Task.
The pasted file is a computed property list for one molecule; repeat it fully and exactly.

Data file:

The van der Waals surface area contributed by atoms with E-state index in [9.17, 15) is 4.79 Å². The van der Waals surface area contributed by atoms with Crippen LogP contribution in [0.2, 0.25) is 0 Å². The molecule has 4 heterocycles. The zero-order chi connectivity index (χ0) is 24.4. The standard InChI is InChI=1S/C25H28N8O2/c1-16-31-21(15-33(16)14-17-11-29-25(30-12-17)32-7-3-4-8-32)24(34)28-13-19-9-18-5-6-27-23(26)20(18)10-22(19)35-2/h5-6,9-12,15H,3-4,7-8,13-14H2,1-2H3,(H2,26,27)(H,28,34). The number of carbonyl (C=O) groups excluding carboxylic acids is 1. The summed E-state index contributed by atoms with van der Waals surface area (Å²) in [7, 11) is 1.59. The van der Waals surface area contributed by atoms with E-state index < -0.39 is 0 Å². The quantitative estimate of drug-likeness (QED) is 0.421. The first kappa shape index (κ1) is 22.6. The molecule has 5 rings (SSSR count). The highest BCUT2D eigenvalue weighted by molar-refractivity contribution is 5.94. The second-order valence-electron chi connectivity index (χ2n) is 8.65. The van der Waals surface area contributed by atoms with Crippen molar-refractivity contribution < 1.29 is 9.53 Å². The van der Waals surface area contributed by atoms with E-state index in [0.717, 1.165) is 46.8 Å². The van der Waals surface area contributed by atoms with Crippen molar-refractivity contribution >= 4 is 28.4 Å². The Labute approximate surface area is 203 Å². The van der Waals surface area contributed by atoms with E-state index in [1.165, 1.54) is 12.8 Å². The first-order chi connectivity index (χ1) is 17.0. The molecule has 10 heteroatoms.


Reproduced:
The van der Waals surface area contributed by atoms with E-state index in [9.17, 15) is 4.79 Å². The van der Waals surface area contributed by atoms with Crippen LogP contribution in [0.2, 0.25) is 0 Å². The molecule has 4 heterocycles. The zero-order chi connectivity index (χ0) is 24.4. The standard InChI is InChI=1S/C25H28N8O2/c1-16-31-21(15-33(16)14-17-11-29-25(30-12-17)32-7-3-4-8-32)24(34)28-13-19-9-18-5-6-27-23(26)20(18)10-22(19)35-2/h5-6,9-12,15H,3-4,7-8,13-14H2,1-2H3,(H2,26,27)(H,28,34). The number of carbonyl (C=O) groups excluding carboxylic acids is 1. The summed E-state index contributed by atoms with van der Waals surface area (Å²) in [7, 11) is 1.59. The van der Waals surface area contributed by atoms with E-state index < -0.39 is 0 Å². The quantitative estimate of drug-likeness (QED) is 0.421. The first kappa shape index (κ1) is 22.6. The molecule has 5 rings (SSSR count). The highest BCUT2D eigenvalue weighted by molar-refractivity contribution is 5.94. The second-order valence-electron chi connectivity index (χ2n) is 8.65. The van der Waals surface area contributed by atoms with Crippen molar-refractivity contribution < 1.29 is 9.53 Å². The van der Waals surface area contributed by atoms with E-state index in [0.717, 1.165) is 46.8 Å². The van der Waals surface area contributed by atoms with Crippen molar-refractivity contribution >= 4 is 28.4 Å². The Labute approximate surface area is 203 Å². The van der Waals surface area contributed by atoms with E-state index in [1.165, 1.54) is 12.8 Å². The first-order chi connectivity index (χ1) is 17.0. The molecule has 10 heteroatoms.